Wilkerson’s hospital stay lasted six days. Before the stroke on Sept. 16, he had a stroke three months earlier and had also undergone bypass surgery. Rhonda, his wife, thought the latest stroke would be similar to what he had faced in the past.

“I stayed calm and called his two sons. I headed to the hospital. He had a stroke three months previous and I thought it was like the one that he had before. But it wasn’t. The one that he had before was less severe,” Rhonda said. “The surgery lasted two and a half-hours. Usually, it doesn't last near that long, but he (the surgeon) had to go back up three times to get all of the blood clot. Then he rated the stroke from one to 20. He said it was a 20. It was nursing home bound. Then Terry came off the ventilator and was moving his right side. They were totally amazed.”

Rhonda stated that doctors were successful in inserting a stint and also surgically implanted a device that monitors Wilkerson’s overall health. This device transmits information to Wilkerson’s doctor who can inform him if there is a possible medical issue.

Rhonda shared that she considers what happened to be nothing short of a miracle. She noted that everything seemed to come together — first with Baradziej making the decision to take him to the hospital right away to the availability of a medical helicopter to an open surgical suite at Baylor in Dallas.

“He is a miracle, and by all rights, he should not be here. They will tell you that,” Rhonda noted. “They don’t know why he is actually here truthfully.”

What the Experts Say

Dr. Dion Graybeal, who is the Medical Director of Stroke for Baylor University Medical Center in Dallas, said there are steps that people can take to reduce their risk of a stroke.

“When people have had a stroke, we will educate them on the risk factors in identifying symptoms. Prevention tends to be the name of the game. It is always better not to have a stroke and prevent having one, then, unfortunately, being under the ticking clock like (with) a hemorrhage in the brain after the process has already started,” Graybeal shared. “There are risk factors that we consider that are modifiable like high blood pressure, diabetes, high cholesterol, cigarette smoking and tobacco use, a sedentary lifestyle, and even things like sleep apnea. All of these things can be modified and in treating them do tend to reduce the risk of stroke.”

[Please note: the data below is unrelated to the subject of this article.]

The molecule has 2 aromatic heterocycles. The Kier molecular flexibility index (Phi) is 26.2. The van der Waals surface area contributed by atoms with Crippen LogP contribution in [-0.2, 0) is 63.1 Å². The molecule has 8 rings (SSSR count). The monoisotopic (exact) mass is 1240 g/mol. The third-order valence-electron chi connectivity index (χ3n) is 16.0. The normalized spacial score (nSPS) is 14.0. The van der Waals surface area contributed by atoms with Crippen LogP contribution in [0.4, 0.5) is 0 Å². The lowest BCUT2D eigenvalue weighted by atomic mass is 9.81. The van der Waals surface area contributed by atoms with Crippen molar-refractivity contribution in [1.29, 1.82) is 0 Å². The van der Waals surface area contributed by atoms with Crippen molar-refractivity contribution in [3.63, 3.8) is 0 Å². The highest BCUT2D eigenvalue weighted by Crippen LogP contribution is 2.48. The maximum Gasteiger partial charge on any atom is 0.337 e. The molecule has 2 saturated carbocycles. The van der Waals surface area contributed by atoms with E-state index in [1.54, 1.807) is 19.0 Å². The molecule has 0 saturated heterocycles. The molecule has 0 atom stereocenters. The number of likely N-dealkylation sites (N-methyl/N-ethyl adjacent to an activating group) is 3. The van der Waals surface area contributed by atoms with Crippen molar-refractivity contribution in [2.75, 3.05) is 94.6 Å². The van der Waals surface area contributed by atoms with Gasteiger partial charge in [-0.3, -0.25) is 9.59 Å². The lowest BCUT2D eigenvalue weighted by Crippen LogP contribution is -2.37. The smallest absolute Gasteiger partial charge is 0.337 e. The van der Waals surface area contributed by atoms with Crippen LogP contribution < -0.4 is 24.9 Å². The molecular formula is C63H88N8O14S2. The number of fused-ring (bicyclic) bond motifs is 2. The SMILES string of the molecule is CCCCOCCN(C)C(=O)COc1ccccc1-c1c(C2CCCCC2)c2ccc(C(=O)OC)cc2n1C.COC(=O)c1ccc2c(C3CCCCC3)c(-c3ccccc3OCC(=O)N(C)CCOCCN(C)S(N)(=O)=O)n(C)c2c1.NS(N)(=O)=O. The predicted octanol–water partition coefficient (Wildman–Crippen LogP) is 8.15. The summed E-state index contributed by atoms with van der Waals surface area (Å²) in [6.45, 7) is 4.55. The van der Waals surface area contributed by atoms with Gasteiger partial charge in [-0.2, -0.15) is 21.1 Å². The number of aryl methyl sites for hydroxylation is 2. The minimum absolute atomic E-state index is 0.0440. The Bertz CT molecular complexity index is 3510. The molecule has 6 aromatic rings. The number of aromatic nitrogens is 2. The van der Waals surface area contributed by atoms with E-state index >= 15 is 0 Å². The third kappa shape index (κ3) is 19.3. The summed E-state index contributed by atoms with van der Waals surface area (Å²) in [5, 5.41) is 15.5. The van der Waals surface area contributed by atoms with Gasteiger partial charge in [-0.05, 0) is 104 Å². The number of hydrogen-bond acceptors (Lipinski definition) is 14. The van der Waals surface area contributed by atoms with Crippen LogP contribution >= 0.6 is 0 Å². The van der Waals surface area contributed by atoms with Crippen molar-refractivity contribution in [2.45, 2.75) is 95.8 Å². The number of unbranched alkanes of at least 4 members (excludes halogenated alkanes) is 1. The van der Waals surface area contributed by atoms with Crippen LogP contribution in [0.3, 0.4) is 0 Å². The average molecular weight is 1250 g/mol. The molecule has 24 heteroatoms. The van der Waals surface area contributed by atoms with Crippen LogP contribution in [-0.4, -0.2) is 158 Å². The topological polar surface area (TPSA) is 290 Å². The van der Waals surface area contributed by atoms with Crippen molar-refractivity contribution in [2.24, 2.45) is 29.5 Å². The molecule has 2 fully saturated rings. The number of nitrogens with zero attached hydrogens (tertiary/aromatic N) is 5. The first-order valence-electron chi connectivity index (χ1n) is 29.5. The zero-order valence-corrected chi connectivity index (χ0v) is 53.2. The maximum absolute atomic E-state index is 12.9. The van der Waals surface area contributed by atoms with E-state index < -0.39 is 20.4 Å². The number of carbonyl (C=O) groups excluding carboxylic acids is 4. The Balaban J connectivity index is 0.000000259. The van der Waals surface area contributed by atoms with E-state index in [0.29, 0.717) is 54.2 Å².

Graybeal noted that some risk factors that can’t be changed include age, family history of stroke, ethnic background, and genetics.

According to the Centers for Disease Control and Prevention website, every year more than 795,000 people in the country suffer a stroke. Of those, about 610,000 cases are new strokes. The CDC states that someone in the country has a stroke every 40 seconds and someone dies of a stroke every four minutes.

The Mayo Clinic states that some of the symptoms of a stroke include trouble with speaking and understanding, paralysis or numbness of the face, arm or leg, trouble seeing in one or both eyes, headaches, and trouble walking.

Graybeal stated that one of the ways that you can remember these symptoms is by learning the acronym F.A.S.T, which stands for face, arms, speech and time. He notes that time is critical and it is best to seek medical attention quickly by calling 9-1-1. Graybeal added that a stroke can happen to anyone no matter how old they are, as each person is different.

"It is always tragic when someone comes to the hospital having a stroke and they were unaware of some of their risk factors they might have. It is very important for people to see their doctors regularly," Graybeal explained. "My car gets regular maintenance. When it needs gas I give it the right grade of gas and all these different sorts of things to make sure that the car will run dependently and as long as I need it to. Our bodies are not any different.”

Graybeal stated that by seeing our primary care doctors regularly would go a long way in preventing problems and correcting issues early on. He added that by adopting healthy lifestyles and habits can contribute to a long life.